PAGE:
In 1930, about 750,000 Jews called Romania home. At the end of World War II, approximately half of them survived. Only recently, after the fall of Communism, have details of the history of the Holocaust in Romania come to light. Ion Popa explores this history by scrutinizing the role of the Romanian Orthodox Church from 1938 to the present day. Popa unveils and questions whitewashing myths that concealed the Church's role in supporting official antisemitic policies of the Romanian government. He analyzes the Church's relationship with the Jewish community in Romania and Judaism in general, as well as with the state of Israel, and discusses the extent to which the Church recognizes its part in the persecution and destruction of Romanian Jews. Popa's highly original analysis illuminates how the Church responded to accusations regarding its involvement in the Holocaust, the part it played in buttressing the wall of Holocaust denial, and how Holocaust memory has been shaped in Romania today.
List of Abbreviations
1. A dangerous "symphonia": the church-state relationship and its impact on the Jewish Community of Romania before 22 June 1941
2. Perpetrator, Bystander or Saviour? The Romanian Orthodox Church and the Holocaust (1941-1944)
3. The Jewish Community of Romania and the Romanian Orthodox Church in the aftermath of the Holocaust (1945-1948)
4. Cleansing the past, rewriting history: The Romanian Orthodox Church from active involvement in the Holocaust to the whitewashing process
5. Forgetting the truth, forgetting the dead: the use of the Holocaust for political and religious agendas and the persistence of anti-Semitism (1945-1948)
6. Behind religious harmony: The Romanian Orthodox Church and the Jewish Community during the communist era (1948-1989)
7. The Romanian Orthodox Church, Holocaust memory and anti-Semitism during the communist era (1948-1989)
8. Nationalism, anti-Semitism and the Romanian Orthodox Church after 1989: Understanding the context of Holocaust memory’s re-emergence in post-communist Romania
9. The Romanian Orthodox Church and Holocaust memory after 1989
Especially valuable for our understanding of the institutional antisemitism of the Romanian Orthodox Church, the Iron Guard, Ion Antonescu, and communism under the regime of Nicolae Ceausescu.
author of Romania Under Communist Rule
Ion Popa has done an excellent job finding strong support for the constant antisemitism of the Romanian Orthodox Church, its militantism, and its mostly negative, bleak, and sad record during the Holocaust in not helping the Jews of Romania.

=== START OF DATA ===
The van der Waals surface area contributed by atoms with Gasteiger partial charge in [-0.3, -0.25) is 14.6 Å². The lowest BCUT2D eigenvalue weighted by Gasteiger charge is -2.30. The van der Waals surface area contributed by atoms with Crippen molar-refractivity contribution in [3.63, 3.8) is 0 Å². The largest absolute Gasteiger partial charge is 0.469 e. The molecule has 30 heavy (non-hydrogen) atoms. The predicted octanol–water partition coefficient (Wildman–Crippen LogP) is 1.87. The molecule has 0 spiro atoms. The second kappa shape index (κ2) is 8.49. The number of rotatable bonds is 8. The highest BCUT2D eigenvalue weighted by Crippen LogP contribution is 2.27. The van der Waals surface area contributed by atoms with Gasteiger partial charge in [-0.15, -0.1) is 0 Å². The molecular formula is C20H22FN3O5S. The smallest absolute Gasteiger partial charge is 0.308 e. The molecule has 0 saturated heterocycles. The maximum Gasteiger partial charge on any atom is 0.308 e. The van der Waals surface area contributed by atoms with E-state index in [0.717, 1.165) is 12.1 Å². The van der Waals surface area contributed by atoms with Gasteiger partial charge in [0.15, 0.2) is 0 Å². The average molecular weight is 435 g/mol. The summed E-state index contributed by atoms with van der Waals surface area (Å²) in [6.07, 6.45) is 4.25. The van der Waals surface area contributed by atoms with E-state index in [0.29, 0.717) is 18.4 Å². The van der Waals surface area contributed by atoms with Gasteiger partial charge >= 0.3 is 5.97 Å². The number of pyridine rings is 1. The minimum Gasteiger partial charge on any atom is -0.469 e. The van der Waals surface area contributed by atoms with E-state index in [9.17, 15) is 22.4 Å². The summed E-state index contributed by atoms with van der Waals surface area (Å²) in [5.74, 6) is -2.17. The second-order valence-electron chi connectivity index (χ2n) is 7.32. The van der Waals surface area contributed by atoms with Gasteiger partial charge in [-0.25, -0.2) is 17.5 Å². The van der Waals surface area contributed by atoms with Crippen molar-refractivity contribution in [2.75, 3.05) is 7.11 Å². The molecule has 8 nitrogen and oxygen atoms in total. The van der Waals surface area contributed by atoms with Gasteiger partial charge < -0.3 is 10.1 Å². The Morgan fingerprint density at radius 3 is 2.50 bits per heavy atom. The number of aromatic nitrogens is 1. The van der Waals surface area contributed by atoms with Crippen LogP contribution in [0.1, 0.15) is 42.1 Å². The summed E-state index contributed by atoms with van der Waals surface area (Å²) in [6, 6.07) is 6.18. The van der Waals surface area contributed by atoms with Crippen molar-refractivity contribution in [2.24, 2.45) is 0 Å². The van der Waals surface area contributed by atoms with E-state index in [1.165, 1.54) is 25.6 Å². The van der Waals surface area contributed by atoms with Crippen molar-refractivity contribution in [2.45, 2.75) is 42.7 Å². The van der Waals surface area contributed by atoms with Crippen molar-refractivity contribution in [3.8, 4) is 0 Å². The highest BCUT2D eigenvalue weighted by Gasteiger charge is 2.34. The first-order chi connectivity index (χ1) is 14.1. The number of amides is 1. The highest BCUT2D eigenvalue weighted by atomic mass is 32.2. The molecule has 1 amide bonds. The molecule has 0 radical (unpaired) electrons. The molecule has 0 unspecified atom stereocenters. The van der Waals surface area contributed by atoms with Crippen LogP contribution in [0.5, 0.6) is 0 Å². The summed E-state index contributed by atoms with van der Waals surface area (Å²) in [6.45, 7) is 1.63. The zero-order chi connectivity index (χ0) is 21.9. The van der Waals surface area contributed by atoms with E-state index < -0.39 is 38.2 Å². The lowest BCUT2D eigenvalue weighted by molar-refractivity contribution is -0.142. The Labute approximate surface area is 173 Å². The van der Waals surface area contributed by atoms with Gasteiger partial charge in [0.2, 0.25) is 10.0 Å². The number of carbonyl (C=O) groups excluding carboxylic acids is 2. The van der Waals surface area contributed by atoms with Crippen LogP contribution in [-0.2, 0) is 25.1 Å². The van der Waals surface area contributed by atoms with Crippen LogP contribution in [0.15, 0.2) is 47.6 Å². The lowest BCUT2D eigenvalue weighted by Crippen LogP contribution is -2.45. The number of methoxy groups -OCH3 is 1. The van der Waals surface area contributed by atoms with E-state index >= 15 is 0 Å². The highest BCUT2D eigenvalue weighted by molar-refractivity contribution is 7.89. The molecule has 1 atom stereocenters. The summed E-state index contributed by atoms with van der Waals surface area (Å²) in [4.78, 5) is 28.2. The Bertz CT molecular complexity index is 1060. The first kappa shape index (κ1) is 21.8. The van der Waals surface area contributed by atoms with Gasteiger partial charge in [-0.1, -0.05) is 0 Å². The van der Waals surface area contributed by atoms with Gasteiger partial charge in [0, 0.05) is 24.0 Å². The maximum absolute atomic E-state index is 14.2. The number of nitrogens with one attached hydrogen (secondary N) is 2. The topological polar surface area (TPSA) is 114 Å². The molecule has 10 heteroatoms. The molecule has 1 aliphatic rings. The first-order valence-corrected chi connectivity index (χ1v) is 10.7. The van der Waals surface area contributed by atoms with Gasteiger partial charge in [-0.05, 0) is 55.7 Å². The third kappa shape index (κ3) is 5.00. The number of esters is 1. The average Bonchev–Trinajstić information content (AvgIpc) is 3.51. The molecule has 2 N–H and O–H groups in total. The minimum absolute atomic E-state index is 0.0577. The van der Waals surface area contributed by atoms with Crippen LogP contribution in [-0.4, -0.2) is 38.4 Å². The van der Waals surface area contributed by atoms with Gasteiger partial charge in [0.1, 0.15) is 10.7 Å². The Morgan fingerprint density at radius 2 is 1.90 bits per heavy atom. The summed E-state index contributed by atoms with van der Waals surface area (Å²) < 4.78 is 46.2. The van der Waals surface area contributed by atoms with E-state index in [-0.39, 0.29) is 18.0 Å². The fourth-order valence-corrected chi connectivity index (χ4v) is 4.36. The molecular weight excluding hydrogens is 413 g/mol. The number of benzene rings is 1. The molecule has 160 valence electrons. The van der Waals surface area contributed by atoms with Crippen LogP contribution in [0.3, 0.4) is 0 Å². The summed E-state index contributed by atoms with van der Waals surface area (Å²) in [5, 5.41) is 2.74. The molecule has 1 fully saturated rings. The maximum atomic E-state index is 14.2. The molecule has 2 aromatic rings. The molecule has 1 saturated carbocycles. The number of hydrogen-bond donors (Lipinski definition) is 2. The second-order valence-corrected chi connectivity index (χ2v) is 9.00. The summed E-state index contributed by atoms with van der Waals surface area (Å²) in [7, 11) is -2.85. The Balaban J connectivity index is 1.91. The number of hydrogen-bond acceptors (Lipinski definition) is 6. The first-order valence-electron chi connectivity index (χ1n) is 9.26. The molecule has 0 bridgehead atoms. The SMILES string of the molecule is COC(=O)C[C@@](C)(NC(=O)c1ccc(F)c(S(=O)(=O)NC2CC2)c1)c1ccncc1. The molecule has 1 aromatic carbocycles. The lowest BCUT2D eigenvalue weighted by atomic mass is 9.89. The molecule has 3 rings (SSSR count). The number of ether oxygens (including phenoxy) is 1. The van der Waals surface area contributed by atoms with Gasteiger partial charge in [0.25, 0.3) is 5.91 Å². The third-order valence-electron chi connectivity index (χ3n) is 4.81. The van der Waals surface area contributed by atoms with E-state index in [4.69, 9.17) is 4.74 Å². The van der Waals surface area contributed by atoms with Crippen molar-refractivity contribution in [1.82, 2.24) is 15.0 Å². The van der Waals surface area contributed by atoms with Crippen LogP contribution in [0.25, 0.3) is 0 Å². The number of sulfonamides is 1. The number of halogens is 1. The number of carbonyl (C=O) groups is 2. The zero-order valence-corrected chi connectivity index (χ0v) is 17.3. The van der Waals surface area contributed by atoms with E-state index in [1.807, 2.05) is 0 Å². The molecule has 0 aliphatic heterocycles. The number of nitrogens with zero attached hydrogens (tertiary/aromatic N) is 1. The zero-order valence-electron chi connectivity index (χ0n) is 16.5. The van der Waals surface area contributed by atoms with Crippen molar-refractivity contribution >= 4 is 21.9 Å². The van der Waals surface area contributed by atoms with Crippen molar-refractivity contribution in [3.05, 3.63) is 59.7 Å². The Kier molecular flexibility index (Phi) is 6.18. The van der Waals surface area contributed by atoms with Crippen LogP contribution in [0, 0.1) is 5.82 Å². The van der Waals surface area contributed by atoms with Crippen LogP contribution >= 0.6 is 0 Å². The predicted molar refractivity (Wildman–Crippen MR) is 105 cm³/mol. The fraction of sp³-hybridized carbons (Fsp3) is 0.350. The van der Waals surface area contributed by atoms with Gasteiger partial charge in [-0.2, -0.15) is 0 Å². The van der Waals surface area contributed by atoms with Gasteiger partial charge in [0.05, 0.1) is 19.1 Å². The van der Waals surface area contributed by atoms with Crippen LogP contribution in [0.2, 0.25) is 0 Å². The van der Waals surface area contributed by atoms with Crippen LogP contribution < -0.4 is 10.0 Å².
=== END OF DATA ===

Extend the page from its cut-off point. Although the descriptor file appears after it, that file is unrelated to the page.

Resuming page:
author of The Holocaust in Romania
Ion Popa’s book makes a welcome contribution to the debate on the Holocaust in Romania by focusing on the largest religious confession, the Romanian Orthodox Church.
Journal of Orthodox Christian Studies
This study presents a wealth of interesting material and the verve and consistency with which the argument is presented makes for a convincing and readable account. As the first exploration of its kind on this politically, socially, and culturally relevant and historically significant subject for an English-speaking readership, it is unquestionably an important contribution to scholarly literature.
The Romanian Orthodox Church and the Holocaust is an important book. Its value is found in the fact that it exposes the extent to which the thread of continuity that runs through Romanian Christian nationalist discourse from the 1930s and 1940s, through the communist period, all the way to the present, is sustained by a systematic and organised process of forgetting. It also demonstrates how carefully orchestrated silence and selective remembering of the national past are instrumental in sustaining antisemitic ideas and attitudes in contemporary eastern European society.
The present book is an important addition to the study of the Holocaust in Romania and also fills a major gap in scholarship on the Romanian Orthodox Church, the country's largest religious denomination.
Popa has brought to light an impressive volume of archival data unavailable to researchers and the general public until recently.
Holocaust and Genocide Studies